Hemodialysis, a standard treatment for aHUS patients who have kidney problems, involves using a machine that filters waste products, salts, and fluid from the blood when the kidneys can no longer do it. Neutrophils are a type of immune cell whose activation is thought to be involved in aHUS.

Six patients were treated with hemodialysis (three times a week), three with plasma exchange (once or twice a week), and two with Soliris (every other week) at the Amsterdam University Medical Centre. They were followed for three consecutive treatments, and blood samples were collected 30 minutes before and after each treatment.

Patients in the hemodialysis group were older (median of 50 years) than those treated with plasma exchange (median of 18 years) or Soliris (median of 26 years). Both patients on Soliris and one patient given plasma exchange had received a kidney transplant, and two patients in the hemodialysis group and one in the plasma exchange group had high blood pressure.

Results showed the levels of several molecules indicative of complement activation — C3b/c, C3a, C3d, and C4b/c — were significantly increased after treatment with plasma exchange, but not after hemodialysis or Soliris.

The team found that OctaplasLG, the plasma used for plasma exchange in these patients, contained high levels of complement activation products. These levels were similar or higher than those found in the blood of aHUS patients after plasma exchange.

In addition, plasma exchange and hemodialysis both resulted in a significant increase in the levels of neutrophil activation markers, while endothelial cell activation was significantly boosted only after hemodialysis. Soliris had no effect on these processes.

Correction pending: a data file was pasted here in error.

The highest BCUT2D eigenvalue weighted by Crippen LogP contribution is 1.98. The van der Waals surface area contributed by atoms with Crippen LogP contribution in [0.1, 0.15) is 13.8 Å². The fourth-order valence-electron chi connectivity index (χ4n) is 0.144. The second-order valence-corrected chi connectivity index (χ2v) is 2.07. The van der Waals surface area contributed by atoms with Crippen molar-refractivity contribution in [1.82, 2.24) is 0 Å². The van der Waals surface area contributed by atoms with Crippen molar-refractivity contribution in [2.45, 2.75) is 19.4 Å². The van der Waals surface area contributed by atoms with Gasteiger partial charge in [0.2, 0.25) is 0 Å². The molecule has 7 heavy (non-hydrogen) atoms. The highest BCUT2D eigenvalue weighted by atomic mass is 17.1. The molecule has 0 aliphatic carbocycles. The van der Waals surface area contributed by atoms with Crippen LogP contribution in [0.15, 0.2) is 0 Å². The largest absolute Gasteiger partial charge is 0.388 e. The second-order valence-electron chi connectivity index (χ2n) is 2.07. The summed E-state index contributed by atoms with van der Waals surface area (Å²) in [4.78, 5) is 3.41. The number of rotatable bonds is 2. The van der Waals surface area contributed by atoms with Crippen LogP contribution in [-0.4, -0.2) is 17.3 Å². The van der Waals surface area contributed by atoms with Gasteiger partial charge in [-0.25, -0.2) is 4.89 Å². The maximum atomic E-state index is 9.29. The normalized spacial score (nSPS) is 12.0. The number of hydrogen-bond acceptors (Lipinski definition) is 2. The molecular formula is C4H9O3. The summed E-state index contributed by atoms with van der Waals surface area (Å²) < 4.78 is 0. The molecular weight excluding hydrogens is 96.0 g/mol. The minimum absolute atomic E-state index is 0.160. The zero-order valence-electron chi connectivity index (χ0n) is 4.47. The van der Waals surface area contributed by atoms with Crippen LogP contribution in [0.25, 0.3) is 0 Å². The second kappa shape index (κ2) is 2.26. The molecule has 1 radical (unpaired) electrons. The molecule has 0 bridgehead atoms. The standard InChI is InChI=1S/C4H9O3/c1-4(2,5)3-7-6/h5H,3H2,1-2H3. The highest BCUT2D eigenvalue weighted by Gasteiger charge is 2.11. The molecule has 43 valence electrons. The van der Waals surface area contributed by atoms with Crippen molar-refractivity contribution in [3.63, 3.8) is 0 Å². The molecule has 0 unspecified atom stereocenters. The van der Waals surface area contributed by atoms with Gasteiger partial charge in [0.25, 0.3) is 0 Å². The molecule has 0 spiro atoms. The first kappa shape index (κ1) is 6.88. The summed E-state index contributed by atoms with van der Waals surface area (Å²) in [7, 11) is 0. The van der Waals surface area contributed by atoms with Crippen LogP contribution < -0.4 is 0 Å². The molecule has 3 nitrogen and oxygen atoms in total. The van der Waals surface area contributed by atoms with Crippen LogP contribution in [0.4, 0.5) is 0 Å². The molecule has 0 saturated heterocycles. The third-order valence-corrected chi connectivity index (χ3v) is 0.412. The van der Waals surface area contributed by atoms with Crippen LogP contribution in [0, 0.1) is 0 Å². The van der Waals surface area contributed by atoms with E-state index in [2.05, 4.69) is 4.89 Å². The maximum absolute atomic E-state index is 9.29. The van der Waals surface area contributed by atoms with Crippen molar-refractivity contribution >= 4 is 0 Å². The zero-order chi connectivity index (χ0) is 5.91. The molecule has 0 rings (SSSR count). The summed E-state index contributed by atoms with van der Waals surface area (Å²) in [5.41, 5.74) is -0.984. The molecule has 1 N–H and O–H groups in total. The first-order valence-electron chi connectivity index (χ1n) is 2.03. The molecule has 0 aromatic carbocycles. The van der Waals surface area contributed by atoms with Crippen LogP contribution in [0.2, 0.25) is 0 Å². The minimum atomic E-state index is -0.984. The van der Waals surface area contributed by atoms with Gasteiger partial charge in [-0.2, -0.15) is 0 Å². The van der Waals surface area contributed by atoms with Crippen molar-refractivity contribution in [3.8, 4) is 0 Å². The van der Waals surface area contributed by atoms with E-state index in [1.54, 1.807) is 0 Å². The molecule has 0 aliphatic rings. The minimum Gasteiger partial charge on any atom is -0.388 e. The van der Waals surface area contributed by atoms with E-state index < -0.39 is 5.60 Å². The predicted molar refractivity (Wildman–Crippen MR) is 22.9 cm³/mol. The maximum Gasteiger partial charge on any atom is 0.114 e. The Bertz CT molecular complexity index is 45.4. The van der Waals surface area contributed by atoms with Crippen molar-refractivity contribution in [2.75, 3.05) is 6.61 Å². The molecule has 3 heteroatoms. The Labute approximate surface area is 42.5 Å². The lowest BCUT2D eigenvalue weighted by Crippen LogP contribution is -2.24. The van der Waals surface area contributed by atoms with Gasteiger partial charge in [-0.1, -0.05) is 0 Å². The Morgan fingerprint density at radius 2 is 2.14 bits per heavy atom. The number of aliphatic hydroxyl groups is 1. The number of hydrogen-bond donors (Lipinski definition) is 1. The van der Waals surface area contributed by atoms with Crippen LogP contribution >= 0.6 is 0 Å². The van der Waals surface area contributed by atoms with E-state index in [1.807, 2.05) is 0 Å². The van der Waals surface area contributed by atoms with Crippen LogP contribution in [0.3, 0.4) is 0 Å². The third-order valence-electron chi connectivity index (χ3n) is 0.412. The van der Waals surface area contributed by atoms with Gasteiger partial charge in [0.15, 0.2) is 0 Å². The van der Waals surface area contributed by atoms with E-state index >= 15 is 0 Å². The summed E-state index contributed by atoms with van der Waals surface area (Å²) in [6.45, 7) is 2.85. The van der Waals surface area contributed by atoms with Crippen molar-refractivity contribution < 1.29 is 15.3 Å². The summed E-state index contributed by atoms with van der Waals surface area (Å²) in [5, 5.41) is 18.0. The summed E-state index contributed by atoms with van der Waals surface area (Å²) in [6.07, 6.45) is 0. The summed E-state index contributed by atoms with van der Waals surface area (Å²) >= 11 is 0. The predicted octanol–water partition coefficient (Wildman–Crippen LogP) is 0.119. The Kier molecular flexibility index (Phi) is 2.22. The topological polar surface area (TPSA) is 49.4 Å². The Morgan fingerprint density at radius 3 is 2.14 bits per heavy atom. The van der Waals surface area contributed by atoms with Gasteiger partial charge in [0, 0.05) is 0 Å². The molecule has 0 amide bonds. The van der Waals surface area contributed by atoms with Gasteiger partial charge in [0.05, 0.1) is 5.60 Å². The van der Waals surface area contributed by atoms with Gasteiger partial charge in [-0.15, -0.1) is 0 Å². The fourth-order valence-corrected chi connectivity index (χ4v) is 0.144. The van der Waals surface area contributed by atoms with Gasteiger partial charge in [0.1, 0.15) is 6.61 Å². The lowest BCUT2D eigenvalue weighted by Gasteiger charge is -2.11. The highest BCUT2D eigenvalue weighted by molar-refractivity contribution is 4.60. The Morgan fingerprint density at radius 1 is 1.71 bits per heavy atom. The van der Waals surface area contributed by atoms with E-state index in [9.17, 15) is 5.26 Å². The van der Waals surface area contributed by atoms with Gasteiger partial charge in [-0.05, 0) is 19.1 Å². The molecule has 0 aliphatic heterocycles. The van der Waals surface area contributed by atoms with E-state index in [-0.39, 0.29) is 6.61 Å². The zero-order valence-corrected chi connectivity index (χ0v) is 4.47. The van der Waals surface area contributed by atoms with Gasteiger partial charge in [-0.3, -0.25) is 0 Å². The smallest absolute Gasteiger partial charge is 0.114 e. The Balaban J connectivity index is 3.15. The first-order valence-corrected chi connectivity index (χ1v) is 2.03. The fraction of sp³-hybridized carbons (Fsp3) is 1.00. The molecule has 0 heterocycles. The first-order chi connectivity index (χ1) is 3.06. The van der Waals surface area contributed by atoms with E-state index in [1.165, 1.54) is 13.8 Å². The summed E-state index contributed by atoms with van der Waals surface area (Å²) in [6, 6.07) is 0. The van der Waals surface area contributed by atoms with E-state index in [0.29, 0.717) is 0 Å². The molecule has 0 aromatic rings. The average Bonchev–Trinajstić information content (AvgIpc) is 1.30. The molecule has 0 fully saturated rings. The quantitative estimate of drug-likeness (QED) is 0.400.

Markers of neutrophil activation were also detected in OctaplasLG.

These findings highlight that plasma exchange promotes complement and neutrophil activation, which “may contribute to the deterioration of organ function and may result in [kidney failure],” the team wrote.

The data also “identified the complement activation products in [OctaplasLG] as a potential source of the complement activation products observed in patients after PEX,” the researchers wrote.

“By introducing complement activation products in the patient’s circulation, PEX may theoretically not cease but rather maintain the ongoing complement activation,” and giving plasma “that already contains complement activation products may therefore cause more harm than benefit,” they wrote.

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“It remains surprising that … PEX, a therapy used to treat complement-mediated diseases, in fact seems to increase the amount of complement activation products in patients,” and that “the products used for this procedure contain complement activation products,” the team wrote.

Previous studies have suggested that the separation and filtration steps in plasma preparation may promote complement activation.

Larger studies are needed to confirm these findings and better understand the relevance of this plasma exchange-induced complement and neutrophil activation.